"If a writer wrote merely for his time, I would have to break my pen and throw it away." -Victor Hugo (1802-1885), author of works such as The Hunchback of Notre-Dame and Les Misérables.
"I was working on the proof of one of my poems all the morning, and took out a comma. In the afternoon I put it back again." -Oscar Wilde (1854-1900), author of works such as The Picture of Dorian Gray and The Importance of Being Earnest.
"A classic is classic not because it conforms to certain structural rules, or fits certain definitions (of which its author had quite probably never heard). It is classic because of a certain eternal and irrepressible freshness." -Edith Wharton (1862-1937), author of works such as The Age of Innocents.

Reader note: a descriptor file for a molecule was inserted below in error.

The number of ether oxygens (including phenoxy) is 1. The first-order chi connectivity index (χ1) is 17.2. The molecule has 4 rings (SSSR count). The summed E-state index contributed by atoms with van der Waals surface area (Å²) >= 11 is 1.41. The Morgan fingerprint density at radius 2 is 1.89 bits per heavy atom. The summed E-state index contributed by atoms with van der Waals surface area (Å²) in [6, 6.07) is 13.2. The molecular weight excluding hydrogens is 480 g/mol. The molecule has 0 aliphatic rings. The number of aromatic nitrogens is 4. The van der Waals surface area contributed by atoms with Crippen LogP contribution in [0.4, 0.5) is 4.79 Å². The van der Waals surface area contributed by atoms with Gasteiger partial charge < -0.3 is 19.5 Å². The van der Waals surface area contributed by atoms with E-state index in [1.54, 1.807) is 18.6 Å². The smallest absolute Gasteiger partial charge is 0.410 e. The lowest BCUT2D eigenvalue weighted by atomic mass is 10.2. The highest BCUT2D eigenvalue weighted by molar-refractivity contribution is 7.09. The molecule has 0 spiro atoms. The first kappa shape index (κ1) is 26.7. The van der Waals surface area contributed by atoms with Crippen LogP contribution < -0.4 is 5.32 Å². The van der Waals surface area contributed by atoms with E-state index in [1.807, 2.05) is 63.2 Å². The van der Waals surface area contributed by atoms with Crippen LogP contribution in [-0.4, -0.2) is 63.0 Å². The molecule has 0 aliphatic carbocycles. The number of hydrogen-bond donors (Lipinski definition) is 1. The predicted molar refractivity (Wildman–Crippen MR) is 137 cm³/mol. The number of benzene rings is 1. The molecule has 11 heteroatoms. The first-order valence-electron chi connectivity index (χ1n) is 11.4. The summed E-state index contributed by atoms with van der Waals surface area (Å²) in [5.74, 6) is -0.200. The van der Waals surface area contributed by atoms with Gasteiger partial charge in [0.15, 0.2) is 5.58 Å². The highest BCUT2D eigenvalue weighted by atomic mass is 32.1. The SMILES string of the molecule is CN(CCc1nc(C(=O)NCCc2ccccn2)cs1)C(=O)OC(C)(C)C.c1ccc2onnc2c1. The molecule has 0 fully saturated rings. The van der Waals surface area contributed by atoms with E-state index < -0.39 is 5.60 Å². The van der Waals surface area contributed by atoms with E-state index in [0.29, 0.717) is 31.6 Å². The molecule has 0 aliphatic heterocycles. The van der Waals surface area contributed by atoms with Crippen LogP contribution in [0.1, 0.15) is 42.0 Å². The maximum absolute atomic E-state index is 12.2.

"Literature is an occupation in which you have to keep proving your talent to people who have none." -Jules Renard (1864-1910)
"No passion in the world is equal to the passion to alter someone else's draft." -H. G. Wells (1866-1946), author of works such as The Time Machine and War of the Worlds.
"A writer is a person for whom writing is more difficult than it is for other people." -Thomas Mann (1875-1955), author of works such as The Magic Mountain and Doctor Faustus.
"Prose is architecture, not interior decoration." -Ernest Hemingway (1999-1961), author of works such as The Old Man and the Sea and For Whom the Bell Tolls.
"Writing is not necessarily something to be ashamed of, but do it in private and wash your hands afterwards." -Robert Heinlein (1907-1988), author of works such as Stranger in a Strange Land and Starship Troopers.
"You have to know how to accept rejection and reject acceptance." -Ray Bradbury (1920-2012), author of works such as Fahrenheit 451 and The Martian Chronicles.
"I believe more in the scissors than I do in the pencil." -Truman Capote (1924-1984), author of works such as Breakfast at Tiffany's.